14/12/2017 10:39 GMT | Updated 14/12/2017 10:39 GMT

The Dangers Of A Rogue President

Has there ever been a president anywhere, at any time in history, who has been embroiled in litigation as much as Jacob Gedleyihlekisa Zuma has?

Sumaya Hisham/ Reuters
President Jacob Zuma.

The law envisages that a national director of public prosecutions (NDPP) serves a nonrenewable term of ten years, in order to entrench the independence of that office. Yet our reality has seen that provision undermined and eroded.

In the ten years since the ANC's watershed Polokwane national conference, we have had six NDPPs -- Mokotedi Mpshe, Menzi Simelane, Nomgcobo Jiba, Mxolisi Nxasana, Silas Ramaite and Shaun Abrahams (although Mpshe, Jiba and Ramaite were acting NDPPs).

The courts have now set aside the other three permanent appointments that President Jacob Zuma has made. Zuma's characterisation as a "constitutional delinquent" may be an understatement.

It was the issue of the timing of the laying of charges on 783 counts of fraud, corruption and racketeering against Zuma that led Mpshe to take his ill-fated decision to drop those charges in 2009.

It was alleged that former Scorpions boss Leonard McCarthy and the previous NDPP, Bulelani Ngcuka, had deliberately conspired to lay the charges directly ahead of the Polokwane conference. Mpshe's decision to then drop the charges paved the way for Zuma to be elected president of the republic the following month.

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NPA acting national director Mokotedi Mpshe announces the decision to drop corruption charges against African National Congress leader Jacob Zuma at the NPA's headquarter on April 6, 2009 in Pretoria, South Africa.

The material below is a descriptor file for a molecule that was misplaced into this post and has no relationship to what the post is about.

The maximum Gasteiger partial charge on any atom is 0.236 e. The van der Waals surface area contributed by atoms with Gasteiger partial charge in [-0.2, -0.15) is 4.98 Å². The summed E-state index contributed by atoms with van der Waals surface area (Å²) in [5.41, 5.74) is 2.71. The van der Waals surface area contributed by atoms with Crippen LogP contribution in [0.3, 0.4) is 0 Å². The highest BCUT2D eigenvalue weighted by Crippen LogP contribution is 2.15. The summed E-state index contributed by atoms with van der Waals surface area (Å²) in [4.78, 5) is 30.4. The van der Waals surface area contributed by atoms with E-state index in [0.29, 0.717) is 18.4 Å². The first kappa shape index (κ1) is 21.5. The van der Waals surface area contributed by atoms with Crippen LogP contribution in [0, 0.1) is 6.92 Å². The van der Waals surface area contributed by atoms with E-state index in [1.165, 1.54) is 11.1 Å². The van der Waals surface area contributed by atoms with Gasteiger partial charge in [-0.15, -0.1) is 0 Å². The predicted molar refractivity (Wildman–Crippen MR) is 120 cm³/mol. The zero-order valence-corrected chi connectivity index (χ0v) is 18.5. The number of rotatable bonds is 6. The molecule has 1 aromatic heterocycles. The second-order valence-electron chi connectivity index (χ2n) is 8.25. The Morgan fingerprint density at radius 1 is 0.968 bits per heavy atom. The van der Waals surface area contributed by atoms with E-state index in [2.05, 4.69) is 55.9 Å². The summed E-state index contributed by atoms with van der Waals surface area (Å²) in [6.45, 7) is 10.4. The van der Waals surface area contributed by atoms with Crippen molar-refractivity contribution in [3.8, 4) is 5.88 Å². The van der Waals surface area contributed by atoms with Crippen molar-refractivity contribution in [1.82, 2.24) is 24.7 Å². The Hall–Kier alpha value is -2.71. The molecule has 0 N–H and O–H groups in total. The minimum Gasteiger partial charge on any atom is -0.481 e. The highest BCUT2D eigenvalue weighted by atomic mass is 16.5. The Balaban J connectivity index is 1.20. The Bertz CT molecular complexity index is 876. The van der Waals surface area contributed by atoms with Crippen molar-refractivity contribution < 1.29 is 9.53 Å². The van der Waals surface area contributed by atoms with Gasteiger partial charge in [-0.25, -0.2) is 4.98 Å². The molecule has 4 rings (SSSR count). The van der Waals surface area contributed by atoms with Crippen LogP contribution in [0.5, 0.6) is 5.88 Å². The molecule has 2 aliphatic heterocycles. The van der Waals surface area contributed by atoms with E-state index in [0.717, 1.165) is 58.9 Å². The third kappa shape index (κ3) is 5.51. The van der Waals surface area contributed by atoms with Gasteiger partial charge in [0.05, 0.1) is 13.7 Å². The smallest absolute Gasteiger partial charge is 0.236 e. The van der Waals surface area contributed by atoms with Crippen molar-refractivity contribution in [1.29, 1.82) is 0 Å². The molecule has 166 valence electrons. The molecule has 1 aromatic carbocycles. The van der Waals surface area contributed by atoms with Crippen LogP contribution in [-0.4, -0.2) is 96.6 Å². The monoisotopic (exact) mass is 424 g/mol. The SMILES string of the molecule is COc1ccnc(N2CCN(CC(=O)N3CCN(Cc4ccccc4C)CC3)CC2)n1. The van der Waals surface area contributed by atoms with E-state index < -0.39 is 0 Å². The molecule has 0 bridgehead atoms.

As we come to the end of Zuma's term as ANC president at NASREC this weekend, the NPA is in a similar state of disarray, with a decision on whether to reinstate those serious charges against Zuma still pending. Zuma has spent his entire term as president fighting off those charges, and abusing the legal process in doing so.

Finally, at the Supreme Court of Appeal in September this year, his legal team conceded that Mpshe's decision to drop the charges was irrational, concurring with the argument made by the Democratic Alliance since 2009.

Zuma now seeks to make further representations to the NDPP, proposing that the charges not be pursued. The meek Shaun Abrahams has once again heeded "His Master's Voice", and extended the deadline for Zuma to submit these representations until the end of January.